The people stood in the cold underground waiting for the late night subway that only comes every half hour. They are all strangers. He warms them with the sound waves he produces with his guitar. One by one they begin to turn around as the waves wash over and the tide slowly caresses them in. The people gather in a semi circle around him, inching closer to really feel the waves, each now a part of the collective moment. They started out all in their own mental worlds, now they have expanded and turned in and they are all sharing the same world. Some sing the words to the song on the guitar. Others bob their heads, or bounce along with the beat. Everyone claps earnestly when the song ends, and happily show their appreciation by filling his guitar case with love. He did this. He brought people together in a city that idealizes lone wolves. He created this world of shared collective joy.
She knew it was the wrong decision. Before she even made the decision she knew it was the wrong choice. But she couldn’t help herself. If she didn’t go she would be haunted by what ifs. She knew exactly what would happen if she stayed. She would get a day job, work her evenings at the theatre, become even closer with her newfound group of friends. But this was a new opportunity. Move to New York City, a place she longed to be for most of her life, work on this show, which she was dying to be a part of. How could she turn it down? How could she say no? She knew if offered the job she would take it. She had to. She also knew this was the wrong decision.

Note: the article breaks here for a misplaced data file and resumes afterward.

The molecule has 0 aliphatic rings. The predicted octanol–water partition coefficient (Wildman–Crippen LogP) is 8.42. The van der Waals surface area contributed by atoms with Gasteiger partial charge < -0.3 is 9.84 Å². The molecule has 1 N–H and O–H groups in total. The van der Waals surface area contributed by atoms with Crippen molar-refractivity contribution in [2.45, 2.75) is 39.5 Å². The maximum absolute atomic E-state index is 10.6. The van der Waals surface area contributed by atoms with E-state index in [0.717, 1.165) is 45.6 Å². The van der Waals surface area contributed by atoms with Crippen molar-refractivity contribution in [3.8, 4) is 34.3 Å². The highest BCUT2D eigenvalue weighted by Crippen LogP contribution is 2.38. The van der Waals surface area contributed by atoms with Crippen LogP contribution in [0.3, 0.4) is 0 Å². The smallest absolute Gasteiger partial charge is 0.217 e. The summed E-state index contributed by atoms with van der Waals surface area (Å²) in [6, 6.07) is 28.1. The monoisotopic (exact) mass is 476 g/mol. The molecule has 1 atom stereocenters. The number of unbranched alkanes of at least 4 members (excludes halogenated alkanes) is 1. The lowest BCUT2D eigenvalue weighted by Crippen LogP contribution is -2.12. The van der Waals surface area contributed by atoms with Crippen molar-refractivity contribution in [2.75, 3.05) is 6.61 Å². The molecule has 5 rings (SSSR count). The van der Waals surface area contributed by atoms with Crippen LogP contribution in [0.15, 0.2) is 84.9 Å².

Here, she know no one. She’s never been good at making friends. It’s a miracle she found two really good ones just before she left. But now they are half a country away. She is alone. She has always been alone, her whole life, but she is even more alone now that she had spent the past six months not alone. The absence of people that understand her is striking. The city is cold. The city is dirty. The city is full of people, but she is all alone. She knew this was the wrong decision. But how could she say no.
She shrinks herself in order to fit in between the two men sitting on each end of the subway bench. She folds herself expertly. You could almost fit two of her in the one space while each man is obliviously spreading themselves out. They don’t ever have to think about the space that they occupy, while for this woman, she is always making herself smaller in order to accommodate everyone else. She is versatile; she knows when to puff herself up and when to shrink. The two men on either side of her, with their legs spread wide and their elbows pointed out, only know how to be the size that they are. They haven’t had to learn how to morph themselves to fit into a space. They have been told to make the space fit around them. They haven’t been told to sit like a “lady” or had to constantly be aware of every male presence and how to escape a space should one of those males become a threat. The woman sits in this space constantly alert while the two men blissfully and naively can afford to tune out the world.